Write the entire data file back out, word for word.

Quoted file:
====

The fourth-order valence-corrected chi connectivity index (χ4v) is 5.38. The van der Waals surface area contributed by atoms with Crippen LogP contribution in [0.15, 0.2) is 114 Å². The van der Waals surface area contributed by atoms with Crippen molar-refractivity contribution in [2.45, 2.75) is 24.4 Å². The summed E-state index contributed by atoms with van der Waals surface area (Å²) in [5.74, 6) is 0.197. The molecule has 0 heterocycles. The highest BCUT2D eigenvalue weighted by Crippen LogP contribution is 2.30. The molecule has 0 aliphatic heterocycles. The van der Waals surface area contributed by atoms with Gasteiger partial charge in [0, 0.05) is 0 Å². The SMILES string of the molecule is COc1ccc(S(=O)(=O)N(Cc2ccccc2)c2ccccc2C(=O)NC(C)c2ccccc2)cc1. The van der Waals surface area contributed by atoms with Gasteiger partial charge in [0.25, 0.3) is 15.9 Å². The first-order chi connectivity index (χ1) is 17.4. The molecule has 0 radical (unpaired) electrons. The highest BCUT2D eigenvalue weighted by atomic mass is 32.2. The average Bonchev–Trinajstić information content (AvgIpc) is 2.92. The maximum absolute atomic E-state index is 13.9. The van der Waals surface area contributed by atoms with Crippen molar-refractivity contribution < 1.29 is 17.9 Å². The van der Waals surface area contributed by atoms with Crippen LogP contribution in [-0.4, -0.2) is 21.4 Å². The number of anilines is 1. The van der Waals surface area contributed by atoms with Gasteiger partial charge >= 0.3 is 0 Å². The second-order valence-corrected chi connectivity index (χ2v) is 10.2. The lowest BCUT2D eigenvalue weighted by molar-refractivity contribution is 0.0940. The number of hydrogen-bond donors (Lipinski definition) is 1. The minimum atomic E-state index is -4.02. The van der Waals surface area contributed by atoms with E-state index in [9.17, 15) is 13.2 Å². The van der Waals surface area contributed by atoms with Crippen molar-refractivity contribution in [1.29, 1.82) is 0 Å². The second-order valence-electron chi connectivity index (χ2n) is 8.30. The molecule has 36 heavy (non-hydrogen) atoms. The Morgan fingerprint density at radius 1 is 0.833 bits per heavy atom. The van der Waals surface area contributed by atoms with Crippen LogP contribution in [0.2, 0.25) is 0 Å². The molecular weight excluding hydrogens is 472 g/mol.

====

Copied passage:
The fourth-order valence-corrected chi connectivity index (χ4v) is 5.38. The van der Waals surface area contributed by atoms with Crippen LogP contribution in [0.15, 0.2) is 114 Å². The van der Waals surface area contributed by atoms with Crippen molar-refractivity contribution in [2.45, 2.75) is 24.4 Å². The summed E-state index contributed by atoms with van der Waals surface area (Å²) in [5.74, 6) is 0.197. The molecule has 0 heterocycles. The highest BCUT2D eigenvalue weighted by Crippen LogP contribution is 2.30. The molecule has 0 aliphatic heterocycles. The van der Waals surface area contributed by atoms with Gasteiger partial charge in [0, 0.05) is 0 Å². The SMILES string of the molecule is COc1ccc(S(=O)(=O)N(Cc2ccccc2)c2ccccc2C(=O)NC(C)c2ccccc2)cc1. The van der Waals surface area contributed by atoms with Gasteiger partial charge in [0.25, 0.3) is 15.9 Å². The first-order chi connectivity index (χ1) is 17.4. The molecule has 0 radical (unpaired) electrons. The highest BCUT2D eigenvalue weighted by atomic mass is 32.2. The average Bonchev–Trinajstić information content (AvgIpc) is 2.92. The maximum absolute atomic E-state index is 13.9. The van der Waals surface area contributed by atoms with Crippen molar-refractivity contribution < 1.29 is 17.9 Å². The van der Waals surface area contributed by atoms with Crippen LogP contribution in [-0.4, -0.2) is 21.4 Å². The number of anilines is 1. The van der Waals surface area contributed by atoms with Gasteiger partial charge >= 0.3 is 0 Å². The second-order valence-corrected chi connectivity index (χ2v) is 10.2. The lowest BCUT2D eigenvalue weighted by molar-refractivity contribution is 0.0940. The number of hydrogen-bond donors (Lipinski definition) is 1. The minimum atomic E-state index is -4.02. The van der Waals surface area contributed by atoms with E-state index in [9.17, 15) is 13.2 Å². The van der Waals surface area contributed by atoms with Crippen molar-refractivity contribution in [1.29, 1.82) is 0 Å². The second-order valence-electron chi connectivity index (χ2n) is 8.30. The molecule has 36 heavy (non-hydrogen) atoms. The Morgan fingerprint density at radius 1 is 0.833 bits per heavy atom. The van der Waals surface area contributed by atoms with Crippen LogP contribution in [0.2, 0.25) is 0 Å². The molecular weight excluding hydrogens is 472 g/mol.